Ethyl, the not really a NAPCO 1957 Chevy 3100
I saved Ethyl from a scrap yard in Phoenix, Arizona 25 years ago. At the time, she was on the original, uncut long bed frame as a rolling shell, no engine, transmission or interior. I paid $1500 and dragged her home with a clear AZ title. The original plan was to leave her on the stock frame and suspension, throw in a big motor and a 5 speed and turn her into a stock looking hot rod. I added a power steering conversion and a front disc brake kit, but the handling was horrible.
Ethyl had some nasty bump steer, the kind that would make her change lanes. At the time, she had a 350 V8 and a 200-4R automatic and there was no way I would have felt safe with a bigger engine under her hood. I finally decided to do “like everyone else” and cut the frame to install a Camaro subframe up front. The Camaro subframe took car of the handling issues and the bump steer nightmare was gone, but Ethyl was now a low rider. This was something I never really wanted for her and after a few years, I just wasn’t happy. I remembered a friend in high school who had an original NAPCO 4wd and realized this was what I wanted, a truck that looked like a TRUCK.
Now her NAPCO was the real deal, geared to the moon, able to drive straight up walls, suspension like a Sherman tank and a top speed of 45 mph with an engine that sounded like it was trying to hover. In short, it was all business. Ethyl needed to be enjoyable to drive, so no leaf springs at all four corners for her. In the end, I decided on a second generation Dodge Ram 1500 4wd chassis as a viable donor. The frame width was similar to the 1957 Chevy, and a standard cab had more than enough wheelbase to fit Ethyl’s 97″ long bed.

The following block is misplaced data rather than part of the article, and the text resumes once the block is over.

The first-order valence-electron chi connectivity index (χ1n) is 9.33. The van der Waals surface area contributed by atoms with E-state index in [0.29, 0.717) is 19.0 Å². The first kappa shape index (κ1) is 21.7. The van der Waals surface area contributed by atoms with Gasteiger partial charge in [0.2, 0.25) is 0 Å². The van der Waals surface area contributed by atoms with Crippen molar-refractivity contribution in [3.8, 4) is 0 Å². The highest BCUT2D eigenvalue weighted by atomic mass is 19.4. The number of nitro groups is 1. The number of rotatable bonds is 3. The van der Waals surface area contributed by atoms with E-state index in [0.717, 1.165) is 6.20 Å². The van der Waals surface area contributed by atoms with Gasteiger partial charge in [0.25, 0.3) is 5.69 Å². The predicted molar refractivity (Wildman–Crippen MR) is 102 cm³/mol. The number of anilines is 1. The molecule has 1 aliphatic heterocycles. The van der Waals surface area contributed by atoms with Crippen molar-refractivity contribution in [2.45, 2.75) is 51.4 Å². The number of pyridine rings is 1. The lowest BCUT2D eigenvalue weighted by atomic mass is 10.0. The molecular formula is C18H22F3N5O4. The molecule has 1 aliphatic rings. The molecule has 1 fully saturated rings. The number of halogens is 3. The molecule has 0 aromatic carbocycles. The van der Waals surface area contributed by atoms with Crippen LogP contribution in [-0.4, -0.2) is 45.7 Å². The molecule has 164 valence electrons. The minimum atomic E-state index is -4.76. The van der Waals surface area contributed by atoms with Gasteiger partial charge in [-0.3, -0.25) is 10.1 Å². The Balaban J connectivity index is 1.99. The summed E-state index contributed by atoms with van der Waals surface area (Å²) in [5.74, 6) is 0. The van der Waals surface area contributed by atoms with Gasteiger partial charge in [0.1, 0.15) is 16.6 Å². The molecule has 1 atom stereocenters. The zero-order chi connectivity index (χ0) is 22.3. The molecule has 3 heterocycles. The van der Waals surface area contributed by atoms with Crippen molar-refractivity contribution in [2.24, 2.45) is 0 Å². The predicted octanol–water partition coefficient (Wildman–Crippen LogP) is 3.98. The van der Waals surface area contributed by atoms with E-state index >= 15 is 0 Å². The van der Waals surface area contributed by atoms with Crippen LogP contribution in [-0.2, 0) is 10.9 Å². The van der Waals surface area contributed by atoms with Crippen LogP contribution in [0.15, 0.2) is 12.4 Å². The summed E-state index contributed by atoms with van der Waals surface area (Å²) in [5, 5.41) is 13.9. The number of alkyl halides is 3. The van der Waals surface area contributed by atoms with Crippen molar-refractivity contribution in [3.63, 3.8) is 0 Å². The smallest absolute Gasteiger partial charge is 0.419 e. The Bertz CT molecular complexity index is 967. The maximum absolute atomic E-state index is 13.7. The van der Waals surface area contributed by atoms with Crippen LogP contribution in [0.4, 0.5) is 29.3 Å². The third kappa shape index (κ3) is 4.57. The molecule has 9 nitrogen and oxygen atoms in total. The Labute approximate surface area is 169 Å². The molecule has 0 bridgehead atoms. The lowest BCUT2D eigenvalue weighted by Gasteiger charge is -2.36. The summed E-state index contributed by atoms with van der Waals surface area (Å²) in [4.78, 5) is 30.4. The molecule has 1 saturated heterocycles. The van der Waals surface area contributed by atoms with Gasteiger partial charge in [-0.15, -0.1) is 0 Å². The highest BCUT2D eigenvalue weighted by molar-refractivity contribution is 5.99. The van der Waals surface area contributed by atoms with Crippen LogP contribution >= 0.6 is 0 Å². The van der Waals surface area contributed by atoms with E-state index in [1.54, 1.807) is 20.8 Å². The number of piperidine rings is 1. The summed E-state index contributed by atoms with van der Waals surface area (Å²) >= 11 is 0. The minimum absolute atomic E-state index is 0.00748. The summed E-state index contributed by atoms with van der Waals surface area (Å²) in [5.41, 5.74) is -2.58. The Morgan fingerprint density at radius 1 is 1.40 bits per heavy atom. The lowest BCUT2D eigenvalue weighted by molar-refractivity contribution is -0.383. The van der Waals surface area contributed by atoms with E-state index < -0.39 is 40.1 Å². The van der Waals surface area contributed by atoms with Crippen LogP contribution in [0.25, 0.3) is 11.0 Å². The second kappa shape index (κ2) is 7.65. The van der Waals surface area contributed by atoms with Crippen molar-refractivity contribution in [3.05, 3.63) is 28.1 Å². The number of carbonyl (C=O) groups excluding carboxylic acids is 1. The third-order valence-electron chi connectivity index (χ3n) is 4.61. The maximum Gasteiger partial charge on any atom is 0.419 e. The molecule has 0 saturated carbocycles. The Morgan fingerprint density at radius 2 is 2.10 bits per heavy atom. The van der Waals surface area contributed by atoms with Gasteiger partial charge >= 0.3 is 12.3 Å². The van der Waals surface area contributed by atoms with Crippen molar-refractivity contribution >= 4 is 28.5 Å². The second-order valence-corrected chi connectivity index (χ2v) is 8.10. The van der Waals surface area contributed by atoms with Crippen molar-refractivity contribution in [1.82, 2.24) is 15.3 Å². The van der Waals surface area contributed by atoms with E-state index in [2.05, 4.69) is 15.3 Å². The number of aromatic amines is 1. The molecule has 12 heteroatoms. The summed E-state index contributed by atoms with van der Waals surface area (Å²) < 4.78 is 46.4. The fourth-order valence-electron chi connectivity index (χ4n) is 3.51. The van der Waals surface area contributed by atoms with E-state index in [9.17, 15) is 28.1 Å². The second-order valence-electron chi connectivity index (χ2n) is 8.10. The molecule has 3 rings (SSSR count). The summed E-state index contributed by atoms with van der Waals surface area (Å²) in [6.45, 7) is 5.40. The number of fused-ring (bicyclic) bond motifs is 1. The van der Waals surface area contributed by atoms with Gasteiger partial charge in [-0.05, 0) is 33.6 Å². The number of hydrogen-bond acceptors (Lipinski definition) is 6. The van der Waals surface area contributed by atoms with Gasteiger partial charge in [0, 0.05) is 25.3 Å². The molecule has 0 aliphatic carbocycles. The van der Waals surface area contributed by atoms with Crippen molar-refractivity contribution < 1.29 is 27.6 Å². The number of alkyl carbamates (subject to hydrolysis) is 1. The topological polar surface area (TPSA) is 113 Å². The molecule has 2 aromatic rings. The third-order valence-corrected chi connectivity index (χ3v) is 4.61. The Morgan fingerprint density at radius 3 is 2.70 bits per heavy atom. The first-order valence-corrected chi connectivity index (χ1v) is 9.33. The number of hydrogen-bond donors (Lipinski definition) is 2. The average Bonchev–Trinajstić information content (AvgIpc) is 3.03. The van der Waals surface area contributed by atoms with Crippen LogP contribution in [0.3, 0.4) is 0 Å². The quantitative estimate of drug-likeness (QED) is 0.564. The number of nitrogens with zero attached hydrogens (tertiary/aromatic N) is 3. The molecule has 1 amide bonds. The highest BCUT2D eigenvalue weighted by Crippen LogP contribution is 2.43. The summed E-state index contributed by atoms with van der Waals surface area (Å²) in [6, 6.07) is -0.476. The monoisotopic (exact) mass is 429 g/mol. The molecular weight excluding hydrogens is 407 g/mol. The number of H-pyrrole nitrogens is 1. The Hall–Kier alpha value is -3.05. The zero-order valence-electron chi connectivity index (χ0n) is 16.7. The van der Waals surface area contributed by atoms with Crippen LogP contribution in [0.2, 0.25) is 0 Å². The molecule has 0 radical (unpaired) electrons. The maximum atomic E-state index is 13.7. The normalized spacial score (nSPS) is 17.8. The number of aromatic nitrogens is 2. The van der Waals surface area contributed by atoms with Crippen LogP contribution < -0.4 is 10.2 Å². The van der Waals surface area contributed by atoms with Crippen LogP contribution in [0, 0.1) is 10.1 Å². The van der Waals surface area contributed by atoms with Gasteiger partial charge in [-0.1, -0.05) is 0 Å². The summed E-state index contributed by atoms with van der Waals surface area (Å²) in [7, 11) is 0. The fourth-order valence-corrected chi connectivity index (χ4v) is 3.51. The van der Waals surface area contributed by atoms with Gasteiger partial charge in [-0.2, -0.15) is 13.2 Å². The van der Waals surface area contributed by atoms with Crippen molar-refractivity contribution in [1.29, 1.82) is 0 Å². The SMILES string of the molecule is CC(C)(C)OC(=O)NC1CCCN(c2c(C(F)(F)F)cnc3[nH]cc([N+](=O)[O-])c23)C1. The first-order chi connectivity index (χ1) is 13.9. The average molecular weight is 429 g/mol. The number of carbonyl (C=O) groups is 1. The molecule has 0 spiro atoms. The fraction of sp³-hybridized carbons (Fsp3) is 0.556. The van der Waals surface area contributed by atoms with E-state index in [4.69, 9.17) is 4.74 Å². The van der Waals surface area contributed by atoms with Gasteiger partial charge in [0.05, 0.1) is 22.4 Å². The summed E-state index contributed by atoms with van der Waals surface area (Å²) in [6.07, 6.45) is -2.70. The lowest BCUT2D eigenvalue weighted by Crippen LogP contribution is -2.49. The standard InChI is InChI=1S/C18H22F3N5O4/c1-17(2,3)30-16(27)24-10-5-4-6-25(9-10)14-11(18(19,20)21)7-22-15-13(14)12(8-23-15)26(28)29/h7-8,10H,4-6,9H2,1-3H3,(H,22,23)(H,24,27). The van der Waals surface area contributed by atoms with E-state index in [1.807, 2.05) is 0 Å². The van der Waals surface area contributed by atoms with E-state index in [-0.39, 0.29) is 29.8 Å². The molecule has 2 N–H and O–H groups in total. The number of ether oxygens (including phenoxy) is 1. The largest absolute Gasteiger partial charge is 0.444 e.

I found a good donor truck in Texas for $400, with a bad motor. Everything else was there, axles, transmission,transfer case, etc. I brought the 1994 Dodge Ram 1500 home and began to strip off all the parts Ethyl wouldn’t need. I also took her cab off the Chevy frame and began taking detailed measurements to get the correct wheelbase and locations for the body mounts. The Dodge frame was shortened 11.25″ in the middle and the Dodge body mounts were recycled to provide a quiet body-to-frame union. Pedestals were fabricated to raise the cab mounts to the proper height, since the Dodge had a stepped frame, unlike the Chevy and Ethyl’s cab was mated to the Dodge frame and was capable of having a full depth bed floor.
The donor engine was junk and another 5.9L Magnum V8 was sourced. I found a 1996 OBD-2 wire harness and computer to run the Magnum’s MPFI fuel injection, and stole the power brake and rear wheel ABS system from the donor truck as well. Ethyl now has modern fuel injection,a modern braking system, four wheel drive and a comfortable ride. Next up is the paint and body work. When done, Ethyl will be back to her original turquoise green with a white cab top.